American Studies is an interdisciplinary study of cultures in the United States. Required America Studies seminars in the concentration are regularly supplemented by interdisciplinary courses such as "Representations of Race," "Photography and American Culture," "The Ragtime Era" and "African American High Culture." In addition to the several American literature and culture faculty who work with American Studies graduate students, affiliate faculty frequently come from history, anthropology, communications, theater, journalism, legal studies, psychology, art history, and music. Also available to graduate students in American Studies is the Five College Center for Crossroads in the Study of the America, and, for those interested in arts and culture, Historic Deerfield and the Northampton Historical Society. For more information about the American Studies concentration, please consult the American Studies Home Page.
Rhetoric and Composition
At the University of Massachusetts, Amherst, graduate students in English wanting to specialize in Composition Studies have available to them a rich array of resources: a distinguished faculty, a nationally-known first-year writing program, a well-established writing across the curriculum program, and a computer equipped writing facility. Students can take courses in composition theory, rhetorical theory, writing and emerging technologies, voice in writing, research methods, and literary studies. These courses complement the Department's extensive graduate offerings in literary and cultural studies, creative writing, and American Studies. For more information about the concentration in Composition and Rhetoric, please visit the Composition and Rhetoric Home Page.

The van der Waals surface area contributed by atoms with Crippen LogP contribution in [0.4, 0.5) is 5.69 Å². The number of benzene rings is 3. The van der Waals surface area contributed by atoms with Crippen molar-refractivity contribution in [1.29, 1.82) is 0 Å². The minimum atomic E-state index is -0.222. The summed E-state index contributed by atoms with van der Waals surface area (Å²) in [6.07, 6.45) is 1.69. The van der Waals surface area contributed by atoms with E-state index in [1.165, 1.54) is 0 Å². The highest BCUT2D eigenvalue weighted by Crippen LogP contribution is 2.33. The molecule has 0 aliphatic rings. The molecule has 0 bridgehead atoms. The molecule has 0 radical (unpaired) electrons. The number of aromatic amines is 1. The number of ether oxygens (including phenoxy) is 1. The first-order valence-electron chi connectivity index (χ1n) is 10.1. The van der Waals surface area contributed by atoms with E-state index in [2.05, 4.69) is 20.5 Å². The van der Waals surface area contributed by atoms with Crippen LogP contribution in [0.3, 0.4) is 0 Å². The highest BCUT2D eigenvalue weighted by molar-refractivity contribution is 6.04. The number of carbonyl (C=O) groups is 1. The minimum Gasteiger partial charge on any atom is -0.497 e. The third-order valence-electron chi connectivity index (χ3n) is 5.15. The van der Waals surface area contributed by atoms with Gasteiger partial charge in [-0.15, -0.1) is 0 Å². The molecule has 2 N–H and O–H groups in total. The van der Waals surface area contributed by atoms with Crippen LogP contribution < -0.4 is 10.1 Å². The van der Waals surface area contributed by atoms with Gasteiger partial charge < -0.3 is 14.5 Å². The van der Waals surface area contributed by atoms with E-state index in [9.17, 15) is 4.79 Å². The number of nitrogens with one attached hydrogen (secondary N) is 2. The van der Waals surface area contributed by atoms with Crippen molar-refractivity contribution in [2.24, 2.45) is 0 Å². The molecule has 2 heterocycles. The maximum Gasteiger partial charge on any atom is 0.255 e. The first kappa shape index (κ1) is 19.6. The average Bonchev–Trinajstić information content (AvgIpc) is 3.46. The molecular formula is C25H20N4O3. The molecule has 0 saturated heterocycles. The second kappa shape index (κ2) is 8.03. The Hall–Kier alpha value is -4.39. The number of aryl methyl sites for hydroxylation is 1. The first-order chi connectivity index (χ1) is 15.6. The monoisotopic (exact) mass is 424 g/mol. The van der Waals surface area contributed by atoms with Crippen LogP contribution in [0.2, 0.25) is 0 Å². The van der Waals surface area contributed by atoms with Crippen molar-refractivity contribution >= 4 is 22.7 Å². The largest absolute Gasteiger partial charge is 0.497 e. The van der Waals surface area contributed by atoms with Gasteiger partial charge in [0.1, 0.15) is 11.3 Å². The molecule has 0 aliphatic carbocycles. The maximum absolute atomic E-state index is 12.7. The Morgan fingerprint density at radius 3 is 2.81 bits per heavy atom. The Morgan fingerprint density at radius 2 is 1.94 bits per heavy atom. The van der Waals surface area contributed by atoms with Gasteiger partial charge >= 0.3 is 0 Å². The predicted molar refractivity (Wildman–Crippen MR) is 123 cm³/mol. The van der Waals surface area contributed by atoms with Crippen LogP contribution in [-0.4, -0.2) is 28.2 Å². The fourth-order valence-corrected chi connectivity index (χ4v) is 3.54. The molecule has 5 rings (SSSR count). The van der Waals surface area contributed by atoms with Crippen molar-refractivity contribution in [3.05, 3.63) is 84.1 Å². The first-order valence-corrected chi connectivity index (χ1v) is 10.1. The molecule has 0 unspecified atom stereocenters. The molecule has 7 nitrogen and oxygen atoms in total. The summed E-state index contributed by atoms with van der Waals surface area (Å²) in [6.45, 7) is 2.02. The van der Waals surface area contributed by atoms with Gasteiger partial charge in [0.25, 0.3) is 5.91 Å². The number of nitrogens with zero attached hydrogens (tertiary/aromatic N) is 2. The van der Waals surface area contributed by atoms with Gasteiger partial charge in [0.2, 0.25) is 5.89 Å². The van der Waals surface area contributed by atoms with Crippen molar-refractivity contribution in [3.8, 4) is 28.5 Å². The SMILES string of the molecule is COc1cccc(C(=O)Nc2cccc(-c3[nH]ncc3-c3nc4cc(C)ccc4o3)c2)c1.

University of Massachusetts Renaissance Center
Each term the Massachusetts Center for Renaissance Studies (Arthur Kinney, director), housed in the Daiken Estate at the University of Massachusetts, offers interdisciplinary courses involving the age of Shakespeare; recent offerings have included English/Theater, "Re-inventing Shakespeare", English/History, "Court and Culture in England, 1590-1625"; English/Art History, "Text and Voice in Renaissance Art"; English/Hispanic Studies, "The Golden Age." In addition, the Center invites graduate students to participate in local and regional colloquia and international conferences held on campus; edit and work on two book series, the journal English Literary Renaissance and the forthcoming Garland Encyclopedia of Tutor England; and use the Center's special collection of Renaissance materials (15,000 rare books and supplemental materials). All of these actives complement the course offerings in Renaissance English literature offered by the Renaissance faculty in the English department and elsewhere in the University. For information about the Massachusetts Center for Renaissance Studies, please consult the Massachusetts Center for Renaissance Studies Home Page.